Rains Having Impact, But Drought Not Over Yet

Rains Having Impact, But Drought Not Over Yet.
The rain and snow storms that have hit during March have had an impact on Connecticut’s two-year-long drought, according to experts, but they point out 2017’s precipitation totals are still below normal.
Federal climate experts are continuing to list 42.19 percent of Connecticut as in “severe drought,” and another 46 percent in “moderate drought,” and the remainder of the state as in “abnormally dry” conditions.
Since Jan. 1, this region has gotten 8.87 inches of snow and rain, which is about half an inch below normal for the period, Dunham said.
In mid-February, 28.4 percent of Connecticut was still listed in extreme drought, according to the official U.S. Drought Monitor website.
Increased rain and snow during the first week in March eliminated that extreme drought category for Connecticut – making it the first time without any extreme drought in this state since November 2016.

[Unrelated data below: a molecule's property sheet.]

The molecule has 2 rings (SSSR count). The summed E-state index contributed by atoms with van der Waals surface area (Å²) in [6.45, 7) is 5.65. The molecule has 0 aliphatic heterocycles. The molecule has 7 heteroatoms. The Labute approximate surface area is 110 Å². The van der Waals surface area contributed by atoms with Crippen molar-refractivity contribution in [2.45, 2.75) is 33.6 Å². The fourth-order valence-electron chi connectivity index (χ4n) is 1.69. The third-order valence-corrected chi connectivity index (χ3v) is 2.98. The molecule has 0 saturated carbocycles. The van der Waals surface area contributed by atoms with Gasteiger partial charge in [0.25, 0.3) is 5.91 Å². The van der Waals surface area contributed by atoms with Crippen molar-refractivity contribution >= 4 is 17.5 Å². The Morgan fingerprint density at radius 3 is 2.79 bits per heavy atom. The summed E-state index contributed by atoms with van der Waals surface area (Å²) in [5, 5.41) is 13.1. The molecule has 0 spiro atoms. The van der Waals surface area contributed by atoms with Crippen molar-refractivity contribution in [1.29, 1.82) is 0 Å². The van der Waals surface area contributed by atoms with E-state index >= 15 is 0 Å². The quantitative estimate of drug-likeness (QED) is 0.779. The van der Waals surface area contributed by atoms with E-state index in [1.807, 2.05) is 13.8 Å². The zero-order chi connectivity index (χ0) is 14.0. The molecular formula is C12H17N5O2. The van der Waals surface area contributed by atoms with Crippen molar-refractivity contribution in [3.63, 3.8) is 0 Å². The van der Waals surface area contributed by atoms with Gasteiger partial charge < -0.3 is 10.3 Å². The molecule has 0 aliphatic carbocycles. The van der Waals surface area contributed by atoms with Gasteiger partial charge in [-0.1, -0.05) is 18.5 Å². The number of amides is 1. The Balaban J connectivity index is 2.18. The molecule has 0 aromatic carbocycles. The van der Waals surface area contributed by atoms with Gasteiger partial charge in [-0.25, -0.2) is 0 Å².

State Department of Public Health records show that reservoir levels around the state have also increased significantly in the last couple of months.
The agency’s status report shows that, as of February, reservoirs across Connecticut were at an average of 91.5 percent of capacity.
The last few weeks of rain and snow have finally begun to have an impact on Connecticut’s two-year-long drought, eliminating the only remaining pocket of “extreme drought” in this state, according to federal weather experts.
But National Weather Service experts point out that, despite all the recent rain, precipitation in the Hartford region for March has remained slightly below normal.

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